Clinical Evidence (n=184)

Using the CASP (Critical Appraisal Skills Programme) model, lets appraise the evidence:

Most of the studies looking at the efficacy of floating have involved the department of psychology at Karlstad University in Sweden, run by or involving Dr Annette Kjellgren.

Taking a look at four studies, we have a combined pool of 184 participants (Kjellgren et al, 2001; Bood et al, 2005; Kjellgren et al, 2014; Jonsson et al, 2016).

The studies comprise of two randomised trials, one two-way split plot design and one three-way split plot design.

Two of the studies recruited participants with a diagnosis by a GP of chronic muscular pain, one study recruited healthy participants from three different companies and aimed to observe the difference in measures of anxiety, depression, mindfulness, and sleep quality pre and post intervention, and another recruited volunteers from an advert in the paper and out-patient psychiatric participants with generalised anxiety disorder.

Interestingly, both clinical and ‘non-clinical’ groups were combined before randomisation and no statistical tests were conducted to tell if there was a difference between anxiety scores before combination.

Even though it’s a little formal, I thought a table might sum all of the studies:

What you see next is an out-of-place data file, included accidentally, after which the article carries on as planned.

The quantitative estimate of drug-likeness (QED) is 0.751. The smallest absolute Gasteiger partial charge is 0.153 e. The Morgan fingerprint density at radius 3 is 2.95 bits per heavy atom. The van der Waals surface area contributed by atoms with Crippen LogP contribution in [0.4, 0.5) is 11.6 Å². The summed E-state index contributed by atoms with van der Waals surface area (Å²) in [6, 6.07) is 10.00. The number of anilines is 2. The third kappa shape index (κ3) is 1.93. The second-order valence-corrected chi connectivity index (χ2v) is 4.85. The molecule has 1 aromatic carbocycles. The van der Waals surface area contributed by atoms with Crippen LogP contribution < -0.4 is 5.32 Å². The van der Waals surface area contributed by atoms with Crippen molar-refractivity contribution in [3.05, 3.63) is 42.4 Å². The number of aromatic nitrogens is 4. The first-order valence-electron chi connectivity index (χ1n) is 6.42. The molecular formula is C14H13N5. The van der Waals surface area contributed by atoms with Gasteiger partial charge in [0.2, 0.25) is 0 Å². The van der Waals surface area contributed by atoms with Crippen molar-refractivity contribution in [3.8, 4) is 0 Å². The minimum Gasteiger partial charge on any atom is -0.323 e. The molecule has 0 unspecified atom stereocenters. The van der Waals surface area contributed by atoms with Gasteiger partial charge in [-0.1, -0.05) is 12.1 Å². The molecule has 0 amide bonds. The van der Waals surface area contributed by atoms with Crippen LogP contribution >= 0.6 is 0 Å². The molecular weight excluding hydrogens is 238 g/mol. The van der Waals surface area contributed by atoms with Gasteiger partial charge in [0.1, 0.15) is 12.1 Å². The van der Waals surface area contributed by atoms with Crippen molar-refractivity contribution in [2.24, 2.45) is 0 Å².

Variable Study
Kjellgren et al., (2000) Bood et al., (2005) Kjellgren & Westman (2012) Jonnson & Kjellgren (2016)
n 37 32 65 50
Participants included Chronic pain diagnosis

 

(non-clinical and clinical)

Chronic pain diagnosis

 

(non-clinical and clinical)

Health participants Generalised anxiety disorder

 

(non-clinical and clinical)

Design Randomised Three-way split plot Two-way split plot Randomised
Treatment 9 sessions 12 sessions 12 session 12 sessions
Anxiety YES* YES* YES* YES*
Depression YES* YES* YES* YES*
Severe Pain YES* YES* YES* YES*
Positive Affect YES
Negative Affect YES
Altered Consciousness YES* YES YES*
Sleep Quality YES YES*
Mindfulness YES YES*

This table gives a summary of the participants, design, and included psychometrics in the results (between pre and post intervention) for all four studies. * = significant difference found between pre and post-test.

Are the studies valid?

The studies differ in their target population between studies, with healthy participants, those with chronic pain, and those with generalised anxiety disorder.

There were no significant differences between any groups regarding sex, or any psychometric measures and pain measures, except for Jonnson & Kjellgren (2016) who reported that the waiting list control had significantly higher mindfulness scores, and Kjellgren et al. (2000) who reported that women had significantly higher anxiety than men.